Sunday, November 30, 2014

Buddhism, My Fierce Passion, by Eric

Shang Rinpoche
Eric Canzano, USA

Michael Jordan was one of my childhood heroes. In the days when I envisioned myself, like every other boy on the block, as the next basketball superstar, I would stare up at towering #23 in the same cardboard cut-out pose every morning when I woke up. I still remember descriptions of Jordan’s early days, when he would go out to the court and make 1000s of shots over and over like a machine, practicing into the night until his mother would drag him home. The title of Jordan’s little black book still sticks with me – I Can’t Accept Not Trying.
Buddhism gets cast as a haven from the desires and passions, as a way to find inner peace and calm through long sessions of quiet sitting meditation, smiles and gentle words of Asian masters and theories about letting things go. You can almost tangibly feel the longing to be that glossy, photoshopped silhouette sitting cross-legged as they stare into a valley on the bottom of the magazine cover. You try it out and keep at it, but are puzzled when the mental tranquility starts to slip away. You wonder why you still get so upset when your partner teases you; why your chest still closes up as you race to complete yet another impossible deadline; why sitting alone in your room feels empty and uncomfortable; why the tears will not stop when your grandfather dies.
The kind of Buddhism I thought I wanted was no more than a high, a buzz that drowned out the mental noise and the struggle of existence. As soon as reality hit, I was flat on the floor, again.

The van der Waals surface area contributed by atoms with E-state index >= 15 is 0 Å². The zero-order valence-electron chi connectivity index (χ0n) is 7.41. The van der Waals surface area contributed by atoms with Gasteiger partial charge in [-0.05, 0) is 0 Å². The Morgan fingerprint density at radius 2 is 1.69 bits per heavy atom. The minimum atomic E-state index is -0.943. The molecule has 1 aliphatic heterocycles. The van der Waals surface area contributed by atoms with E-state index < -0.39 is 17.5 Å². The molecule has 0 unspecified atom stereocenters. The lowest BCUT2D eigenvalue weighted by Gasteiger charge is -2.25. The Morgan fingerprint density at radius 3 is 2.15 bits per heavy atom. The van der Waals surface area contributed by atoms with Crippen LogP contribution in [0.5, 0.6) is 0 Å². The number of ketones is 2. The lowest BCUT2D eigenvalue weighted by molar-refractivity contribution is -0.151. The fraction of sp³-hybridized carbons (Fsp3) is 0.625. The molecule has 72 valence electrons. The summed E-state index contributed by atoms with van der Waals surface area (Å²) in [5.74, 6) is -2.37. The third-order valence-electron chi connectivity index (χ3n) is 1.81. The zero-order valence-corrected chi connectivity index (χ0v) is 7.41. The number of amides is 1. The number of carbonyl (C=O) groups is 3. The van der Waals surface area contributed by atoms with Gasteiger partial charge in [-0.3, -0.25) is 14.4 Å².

In the stories of the achievers – whether they are Buddhist practitioners, presidents or Michael Jordan – not one of them makes it without constant struggle. Is it possible that anyone could walk the spiritual path without facing these same struggles that make them uncomfortable, prideful, confused, doubtful and attached? When those difficult situations march over and make quick work of us, where does the drive come to get back up and throw ourselves in the ring again?
Shang Rinpoche often asks his students, “Do you want it?” I ask myself often if I really want to study Buddhism. Does it burn within me as much as Jordan, who endured endless years of repetitive practice, criticism and discouragement from his friends and family, and countless failures? As much as Rinpoche himself, who sacrifices health, sleep and all the comforts of this world to dedicate himself to teaching his students?
If I want to feel light and free, there is no need for Buddhism; I could take a flight to Fiji and float on the waves. But inevitably we must all come back to face the battles of life. Buddhism simply gives us the tools to gain calm in the calamity. I ask Rinpoche for the guidance to keep fighting with a fierce, unwavering passion for the enlightened mind and the happiness of others.

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